Soothing the Headache and Heartburn of Bad Tenants
As a property owner, it can sometimes feel like the Wild West when it comes to selecting your tenant pool – not knowing who to trust when it comes to partnering up. Or maybe as a new property owner, you inherited a troublesome tenant mix.
Either way, no one wants a bad tenant, and while it may be inevitable, there are steps you can take to limit your bad tenant risk.
What Makes a Bad Tenant?
Let’s start off with defining a bad tenant. A truly bad tenant is one who doesn’t conform to the rules and regulations agreed upon in the lease. They’re the ones not paying their bills, continually avoiding communication with management and disregarding notices. They’re the ones telling the white lies, continually making promises they can’t keep.
The cost of a bad tenant can be incredible – lack of rent, re-leasing costs, costs to evict the tenant and the toxic environment that can spread to other tenants in the property. So, how do you see the warning signs before signing a lease?
How to Avoid Getting a Bad Tenant
While the process of qualifying tenants should be part of the initial leasing process, the burden of a bad tenant immediately falls to management once the lease is signed. Owners can greatly benefit from bringing management into the process of qualifying tenants, as they serve as advisors to the owner.
Management can play an active role in helping to ask and answer important questions:
- Does the prospective tenant have relevant experience?
- Does he or she have the financial resources to make a go of it?
Management can also help determine if the tenant prospect is an appropriate complement to the existing tenant mix, rather than a confliction. A good leasing broker will consider these factors before presenting the tenant prospect to the owner. However, the management company should act as a second line of defense, potentially uncovering other issues that are better handled up front. Remember, the difference between selling a property and leasing one is the difference between having a meal with someone and marrying them.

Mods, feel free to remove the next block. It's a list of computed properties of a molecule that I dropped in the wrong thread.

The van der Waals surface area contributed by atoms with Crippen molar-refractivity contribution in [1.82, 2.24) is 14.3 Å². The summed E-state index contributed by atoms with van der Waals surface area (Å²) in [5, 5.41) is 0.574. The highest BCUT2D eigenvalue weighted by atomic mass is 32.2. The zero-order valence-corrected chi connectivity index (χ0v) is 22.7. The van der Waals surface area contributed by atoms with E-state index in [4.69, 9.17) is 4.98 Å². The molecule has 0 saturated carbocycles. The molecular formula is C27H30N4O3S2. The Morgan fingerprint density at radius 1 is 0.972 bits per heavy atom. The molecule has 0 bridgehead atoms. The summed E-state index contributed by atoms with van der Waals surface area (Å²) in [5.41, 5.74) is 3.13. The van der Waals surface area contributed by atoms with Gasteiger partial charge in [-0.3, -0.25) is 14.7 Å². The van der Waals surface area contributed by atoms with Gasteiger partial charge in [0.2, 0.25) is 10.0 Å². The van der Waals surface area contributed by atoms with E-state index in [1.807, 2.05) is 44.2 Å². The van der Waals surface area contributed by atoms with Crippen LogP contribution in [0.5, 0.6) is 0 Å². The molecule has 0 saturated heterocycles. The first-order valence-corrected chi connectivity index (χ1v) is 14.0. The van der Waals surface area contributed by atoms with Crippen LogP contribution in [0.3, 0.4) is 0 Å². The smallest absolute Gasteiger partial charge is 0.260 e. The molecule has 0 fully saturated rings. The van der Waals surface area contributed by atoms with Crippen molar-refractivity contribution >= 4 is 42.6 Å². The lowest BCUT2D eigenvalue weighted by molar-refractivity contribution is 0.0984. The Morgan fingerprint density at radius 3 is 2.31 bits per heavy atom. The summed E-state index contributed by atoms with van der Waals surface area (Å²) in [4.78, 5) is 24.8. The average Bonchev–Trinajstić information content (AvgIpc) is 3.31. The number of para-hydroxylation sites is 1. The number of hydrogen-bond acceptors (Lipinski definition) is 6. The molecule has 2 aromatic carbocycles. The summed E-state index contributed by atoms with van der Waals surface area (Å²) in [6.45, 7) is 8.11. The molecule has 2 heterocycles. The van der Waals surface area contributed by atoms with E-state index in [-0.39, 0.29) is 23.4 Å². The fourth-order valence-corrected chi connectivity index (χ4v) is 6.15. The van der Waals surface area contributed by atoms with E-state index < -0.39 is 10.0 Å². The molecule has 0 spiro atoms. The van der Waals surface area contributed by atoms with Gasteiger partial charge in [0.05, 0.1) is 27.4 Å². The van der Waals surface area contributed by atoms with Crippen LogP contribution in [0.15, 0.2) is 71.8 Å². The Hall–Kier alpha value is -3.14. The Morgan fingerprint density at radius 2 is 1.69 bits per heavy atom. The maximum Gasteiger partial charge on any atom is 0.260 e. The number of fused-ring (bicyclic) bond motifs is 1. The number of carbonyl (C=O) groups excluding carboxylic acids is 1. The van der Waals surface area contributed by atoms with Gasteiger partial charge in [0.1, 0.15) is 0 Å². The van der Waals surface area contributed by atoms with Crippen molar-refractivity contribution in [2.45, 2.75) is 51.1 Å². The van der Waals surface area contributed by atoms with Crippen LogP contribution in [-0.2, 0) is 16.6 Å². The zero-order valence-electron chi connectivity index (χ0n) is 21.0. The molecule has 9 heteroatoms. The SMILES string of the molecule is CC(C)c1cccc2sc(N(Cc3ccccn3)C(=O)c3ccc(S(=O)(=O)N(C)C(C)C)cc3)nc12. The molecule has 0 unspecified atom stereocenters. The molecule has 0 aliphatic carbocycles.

How to Work with a Bad Tenant
Okay, so everything looked good in the beginning, but now you’ve got that bad tenant. Working with a bad tenant is an art form, not a science. An owner must work to avoid the embarrassing, uncomfortable and uncontrollable situation where the bad tenant gains the upper hand, removing the power from the owner.
Wise management will realize that there’s a large grey area in between a perfect tenant and a bad tenant that needs to continually be monitored. Often, a tenant in trouble can still be saved from the “bad tenant zone.”
Management needs to be open to working with problem tenants, and in rare cases, even open to renegotiating terms. If management is able to establish frequent and honest communication, that’s a good sign that there’s a growing relationship, where management can work with the tenant to find a satisfactory solution to mutual problems.
How to Get Rid of a Bad Tenant
Ah, the point of no return. It really puts the “un” in “fun.” This is the point where as management, you realize that this tenant must go. These tenants are just toxic – bad for business and bad for the property owner.
Each owner will judge the time to cut a bad tenant loose differently, and often, the best move may be having a management firm on your side for consultation. Also, management is almost always cast as the role of the bad guy in this common play. By delegating these tough duties to a management firm, owners can move themselves into the background, helping them retain a better position in the court of public opinion.
Trout Management to the Rescue
For a property owner, having a strong management firm like Trout Management by your side is like having an honorable and orderly police force at your disposal, working with existing tenants to maintain law and order.
A property isn’t healthy without an entity to uphold tenant peace and order. If you’re spread too thin in responsibilities, it may be a good time to call in the cavalry.